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In 2003 some 72% of Americans fully supported the Abandoning of the Missions and those Sent to Accomplish so extremely Quickly after 9/11!!

At least some 95%, if not more as less then 1% serve them, not only still support the, just below, total lack of Sacrifice, they ran from any and all Accountability and left everything still on the table to be continually used if the political/military want was still in play in future executive/legislative wants!!
DeJa-Vu: “With no shared sacrifices being asked of civilians after Sept. 11", Decades and War From, All Over Again!!


DEC. 21, 2014 - Prosecute Torturers and Their Bosses


‘Operation Inherent Resolve’



Resolute Support Mission in Afghanistan

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* * Iraq: 10 Years After, 19 March 2013 - Costs of War * *

CNN Map U.S. and Coalition Iraq/Afghanistan Casualties

Civilian Fatalities in Afghanistan, 2001–2012

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Sunday, January 6, 2013

Giving Khaled El-Masri a Measure of Justice

January 4, 2013 - The El-Masri Case

Torture should not be a secret for U.S. to keep
December 30, 2012 - Scenes of prisoner abuses in Zero Dark Thirty, the Kathryn Bigelow film on the hunt for Osama bin Laden, have reawakened a debate over the United States' use of torture that should have been fully and publicly vetted long ago.

Whether the Bush administration's enhanced interrogations program, a.k.a. torture, "worked" is the question being kicked around, as if that should matter in a nation committed to human rights.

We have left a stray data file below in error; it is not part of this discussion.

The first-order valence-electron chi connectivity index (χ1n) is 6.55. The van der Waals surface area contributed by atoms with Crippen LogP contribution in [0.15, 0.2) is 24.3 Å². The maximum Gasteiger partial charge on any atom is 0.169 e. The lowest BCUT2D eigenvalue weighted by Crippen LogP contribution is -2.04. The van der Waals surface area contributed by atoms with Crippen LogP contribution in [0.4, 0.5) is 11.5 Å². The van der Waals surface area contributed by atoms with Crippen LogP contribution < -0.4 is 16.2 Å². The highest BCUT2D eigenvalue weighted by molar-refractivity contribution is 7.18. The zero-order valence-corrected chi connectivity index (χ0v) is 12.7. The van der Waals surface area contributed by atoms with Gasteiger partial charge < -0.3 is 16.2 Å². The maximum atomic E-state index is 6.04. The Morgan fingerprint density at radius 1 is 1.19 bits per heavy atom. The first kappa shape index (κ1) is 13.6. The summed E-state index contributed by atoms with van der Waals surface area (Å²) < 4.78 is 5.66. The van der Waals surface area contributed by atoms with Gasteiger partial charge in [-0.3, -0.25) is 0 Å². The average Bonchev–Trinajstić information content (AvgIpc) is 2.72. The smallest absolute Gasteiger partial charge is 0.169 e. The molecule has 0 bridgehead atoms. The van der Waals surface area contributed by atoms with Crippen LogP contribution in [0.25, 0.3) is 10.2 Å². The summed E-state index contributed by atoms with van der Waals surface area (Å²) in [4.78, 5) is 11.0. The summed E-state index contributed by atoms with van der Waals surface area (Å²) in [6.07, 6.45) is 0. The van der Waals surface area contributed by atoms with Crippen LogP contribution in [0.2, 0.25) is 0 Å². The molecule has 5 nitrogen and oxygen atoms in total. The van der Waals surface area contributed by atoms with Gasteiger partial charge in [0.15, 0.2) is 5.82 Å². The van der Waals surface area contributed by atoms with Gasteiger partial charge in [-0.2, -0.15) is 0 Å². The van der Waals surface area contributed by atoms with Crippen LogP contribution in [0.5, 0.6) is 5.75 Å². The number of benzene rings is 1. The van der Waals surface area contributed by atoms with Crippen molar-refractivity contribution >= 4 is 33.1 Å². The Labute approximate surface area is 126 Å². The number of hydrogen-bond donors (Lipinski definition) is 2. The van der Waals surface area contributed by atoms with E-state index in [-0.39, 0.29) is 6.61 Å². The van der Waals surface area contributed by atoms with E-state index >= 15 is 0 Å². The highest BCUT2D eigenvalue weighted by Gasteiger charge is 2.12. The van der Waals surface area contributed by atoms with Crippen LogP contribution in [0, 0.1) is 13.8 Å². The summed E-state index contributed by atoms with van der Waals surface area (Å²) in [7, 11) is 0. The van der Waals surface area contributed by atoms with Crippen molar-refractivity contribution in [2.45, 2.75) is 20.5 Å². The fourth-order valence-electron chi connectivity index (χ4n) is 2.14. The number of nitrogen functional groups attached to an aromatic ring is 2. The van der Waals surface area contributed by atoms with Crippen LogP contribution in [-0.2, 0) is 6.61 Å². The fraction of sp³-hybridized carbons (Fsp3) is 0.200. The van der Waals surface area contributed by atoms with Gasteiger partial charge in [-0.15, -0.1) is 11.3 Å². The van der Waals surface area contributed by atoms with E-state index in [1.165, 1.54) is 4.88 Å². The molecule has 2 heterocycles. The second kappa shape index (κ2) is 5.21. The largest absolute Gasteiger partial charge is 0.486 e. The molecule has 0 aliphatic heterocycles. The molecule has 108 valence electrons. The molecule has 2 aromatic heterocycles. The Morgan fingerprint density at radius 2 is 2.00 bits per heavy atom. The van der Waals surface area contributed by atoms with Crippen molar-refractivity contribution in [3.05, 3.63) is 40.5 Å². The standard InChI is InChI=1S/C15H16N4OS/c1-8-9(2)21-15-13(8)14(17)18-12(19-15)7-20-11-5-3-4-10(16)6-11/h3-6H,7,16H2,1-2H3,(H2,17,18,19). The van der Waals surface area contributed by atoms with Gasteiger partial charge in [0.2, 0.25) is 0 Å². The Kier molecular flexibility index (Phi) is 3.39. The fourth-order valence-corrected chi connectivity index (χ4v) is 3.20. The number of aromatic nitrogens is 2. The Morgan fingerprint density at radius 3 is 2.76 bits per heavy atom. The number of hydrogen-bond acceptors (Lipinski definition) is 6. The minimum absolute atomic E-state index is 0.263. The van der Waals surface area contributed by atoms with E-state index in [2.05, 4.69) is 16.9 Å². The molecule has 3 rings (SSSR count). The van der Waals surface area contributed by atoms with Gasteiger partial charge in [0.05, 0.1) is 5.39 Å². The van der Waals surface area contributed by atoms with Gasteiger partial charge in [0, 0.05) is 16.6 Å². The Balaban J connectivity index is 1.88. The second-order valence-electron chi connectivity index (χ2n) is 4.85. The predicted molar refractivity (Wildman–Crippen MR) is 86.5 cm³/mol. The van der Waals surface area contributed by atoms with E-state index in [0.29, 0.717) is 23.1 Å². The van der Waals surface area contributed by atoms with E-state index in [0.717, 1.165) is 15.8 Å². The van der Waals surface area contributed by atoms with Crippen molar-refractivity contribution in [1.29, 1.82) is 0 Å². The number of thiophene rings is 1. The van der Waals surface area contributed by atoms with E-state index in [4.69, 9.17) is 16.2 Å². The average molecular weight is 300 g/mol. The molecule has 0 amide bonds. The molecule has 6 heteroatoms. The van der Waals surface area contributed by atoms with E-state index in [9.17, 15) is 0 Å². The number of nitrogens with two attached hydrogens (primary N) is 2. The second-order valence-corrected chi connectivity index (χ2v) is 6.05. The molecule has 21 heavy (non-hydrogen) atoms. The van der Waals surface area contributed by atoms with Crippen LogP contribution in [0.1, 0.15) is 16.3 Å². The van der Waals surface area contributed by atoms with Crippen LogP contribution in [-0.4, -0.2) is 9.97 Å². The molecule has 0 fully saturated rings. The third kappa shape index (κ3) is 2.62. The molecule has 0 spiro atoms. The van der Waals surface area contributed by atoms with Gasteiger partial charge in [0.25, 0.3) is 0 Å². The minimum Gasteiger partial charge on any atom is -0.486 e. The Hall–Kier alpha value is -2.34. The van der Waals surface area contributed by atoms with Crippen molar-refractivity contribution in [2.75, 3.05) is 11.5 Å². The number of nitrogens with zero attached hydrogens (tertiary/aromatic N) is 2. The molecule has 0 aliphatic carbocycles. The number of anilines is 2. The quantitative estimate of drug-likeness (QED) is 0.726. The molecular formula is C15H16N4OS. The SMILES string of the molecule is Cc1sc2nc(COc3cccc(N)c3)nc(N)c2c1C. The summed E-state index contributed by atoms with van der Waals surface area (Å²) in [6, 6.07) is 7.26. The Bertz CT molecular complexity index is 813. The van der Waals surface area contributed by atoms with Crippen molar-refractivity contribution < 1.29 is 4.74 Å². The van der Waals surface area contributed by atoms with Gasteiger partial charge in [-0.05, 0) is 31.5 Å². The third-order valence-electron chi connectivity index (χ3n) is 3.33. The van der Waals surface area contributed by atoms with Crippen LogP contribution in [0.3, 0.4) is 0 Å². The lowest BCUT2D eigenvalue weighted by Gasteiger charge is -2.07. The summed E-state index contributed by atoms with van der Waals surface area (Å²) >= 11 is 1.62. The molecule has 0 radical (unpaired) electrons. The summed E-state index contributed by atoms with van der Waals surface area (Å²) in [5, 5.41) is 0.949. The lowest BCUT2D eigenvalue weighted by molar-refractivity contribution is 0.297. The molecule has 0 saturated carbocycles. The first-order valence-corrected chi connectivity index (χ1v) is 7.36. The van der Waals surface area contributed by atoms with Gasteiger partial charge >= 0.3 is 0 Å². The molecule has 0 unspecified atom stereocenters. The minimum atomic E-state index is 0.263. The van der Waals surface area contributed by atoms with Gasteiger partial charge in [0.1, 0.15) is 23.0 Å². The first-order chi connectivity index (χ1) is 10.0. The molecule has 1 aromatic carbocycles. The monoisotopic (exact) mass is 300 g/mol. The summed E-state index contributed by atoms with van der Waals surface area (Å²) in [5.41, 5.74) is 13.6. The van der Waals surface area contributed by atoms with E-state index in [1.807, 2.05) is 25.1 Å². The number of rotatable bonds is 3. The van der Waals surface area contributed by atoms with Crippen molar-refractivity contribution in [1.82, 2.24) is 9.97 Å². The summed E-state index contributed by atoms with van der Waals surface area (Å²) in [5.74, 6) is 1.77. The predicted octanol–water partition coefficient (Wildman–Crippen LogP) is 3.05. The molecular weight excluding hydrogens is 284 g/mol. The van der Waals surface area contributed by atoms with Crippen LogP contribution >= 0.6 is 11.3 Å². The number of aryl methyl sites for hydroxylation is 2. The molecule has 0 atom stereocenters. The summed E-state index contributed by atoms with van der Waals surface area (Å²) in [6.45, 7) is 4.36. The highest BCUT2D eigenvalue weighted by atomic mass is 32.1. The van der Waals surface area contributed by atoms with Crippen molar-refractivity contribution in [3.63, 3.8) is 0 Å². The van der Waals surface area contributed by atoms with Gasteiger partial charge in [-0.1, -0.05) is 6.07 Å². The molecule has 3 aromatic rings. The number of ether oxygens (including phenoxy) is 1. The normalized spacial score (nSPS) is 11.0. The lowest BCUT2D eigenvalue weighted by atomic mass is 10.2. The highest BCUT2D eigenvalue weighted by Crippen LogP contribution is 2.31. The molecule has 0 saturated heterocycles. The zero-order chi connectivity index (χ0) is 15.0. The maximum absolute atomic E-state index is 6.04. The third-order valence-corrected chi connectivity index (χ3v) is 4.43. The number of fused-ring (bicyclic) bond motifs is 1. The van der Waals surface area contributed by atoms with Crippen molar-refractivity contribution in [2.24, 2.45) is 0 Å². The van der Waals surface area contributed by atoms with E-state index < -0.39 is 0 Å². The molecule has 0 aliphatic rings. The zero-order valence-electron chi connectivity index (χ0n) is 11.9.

Knowledgeable commentators have taken both sides. Jose Rodriguez Jr., who oversaw the agency's counterterrorism operations at the time, says the harsh techniques elicited information that did contribute to locating bin Laden. Opposing that view are Michael Morell, acting CIA director, and California Democrat Sen. Dianne Feinstein, chairwoman of the Senate Intelligence Committee, who each blasted the movie as inaccurate and misleading.

Feinstein said a 6,000-page study just completed by the intelligence committee is highly critical of the CIA detention and interrogation program under President George W. Bush and demonstrates that information gained from mistreating prisoners did not play a significant role in finding bin Laden. read more>>>


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